In order to continuously improve chick quality, HatchTech invests a lot of time and effort in scientific research. PhD projects are an important and extremely valuable part of these research activities. Recently, another PhD project funded by HatchTech was successfully completed. 

On Friday 8 July, Dr Conny Maatjens successfully defended her thesis entitled ‘Effects of temperature and CO2 during late incubation on broiler chicken development’ at Wageningen University in the Netherlands.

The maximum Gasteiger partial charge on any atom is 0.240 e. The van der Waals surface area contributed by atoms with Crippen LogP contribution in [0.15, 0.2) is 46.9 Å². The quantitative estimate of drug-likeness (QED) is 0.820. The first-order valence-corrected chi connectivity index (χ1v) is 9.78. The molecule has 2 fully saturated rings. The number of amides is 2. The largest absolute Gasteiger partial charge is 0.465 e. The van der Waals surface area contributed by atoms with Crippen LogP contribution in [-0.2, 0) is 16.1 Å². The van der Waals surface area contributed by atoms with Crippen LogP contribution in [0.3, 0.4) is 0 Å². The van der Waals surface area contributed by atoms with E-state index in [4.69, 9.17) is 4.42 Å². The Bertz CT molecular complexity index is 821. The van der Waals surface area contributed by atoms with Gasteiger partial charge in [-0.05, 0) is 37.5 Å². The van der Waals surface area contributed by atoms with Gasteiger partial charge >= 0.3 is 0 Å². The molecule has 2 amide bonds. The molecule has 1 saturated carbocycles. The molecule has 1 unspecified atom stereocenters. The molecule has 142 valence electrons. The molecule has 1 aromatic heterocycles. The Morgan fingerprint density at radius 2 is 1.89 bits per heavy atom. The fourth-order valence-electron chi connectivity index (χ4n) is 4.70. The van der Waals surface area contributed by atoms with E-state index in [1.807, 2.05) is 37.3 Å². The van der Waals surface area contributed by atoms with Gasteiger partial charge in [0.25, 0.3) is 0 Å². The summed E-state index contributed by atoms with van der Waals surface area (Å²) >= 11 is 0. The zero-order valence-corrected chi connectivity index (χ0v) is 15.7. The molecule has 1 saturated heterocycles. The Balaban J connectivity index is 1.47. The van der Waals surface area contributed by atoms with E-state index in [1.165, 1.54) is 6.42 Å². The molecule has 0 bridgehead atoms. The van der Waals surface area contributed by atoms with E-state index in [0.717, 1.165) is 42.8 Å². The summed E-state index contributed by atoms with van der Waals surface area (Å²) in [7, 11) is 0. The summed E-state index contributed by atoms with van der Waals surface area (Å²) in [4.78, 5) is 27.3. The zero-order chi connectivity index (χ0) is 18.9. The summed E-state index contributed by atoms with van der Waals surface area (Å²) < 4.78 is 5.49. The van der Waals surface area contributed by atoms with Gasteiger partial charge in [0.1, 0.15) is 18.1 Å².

Dr Conny Maatjens studied the effects of reduced egg shell temperature (EST) in the final week of incubation, compared to the currently accepted optimum EST of 100°F (37.8°C). The study came to the surprising conclusion that ESTs of 96°F (35.6°C) and 98°F (36.7°C) both result in an improvement in embryo development, organ growth, and growth performance in the first week after hatching. Further research will indicate whether these effects also lead to improvements in later life. 

Research to continuously improve chick quality, and the global poultry chain as a whole, is an ongoing process. HatchTech has recently funded the appointment of two new PhD students from Wageningen University who are investigating two more crucial incubation subjects.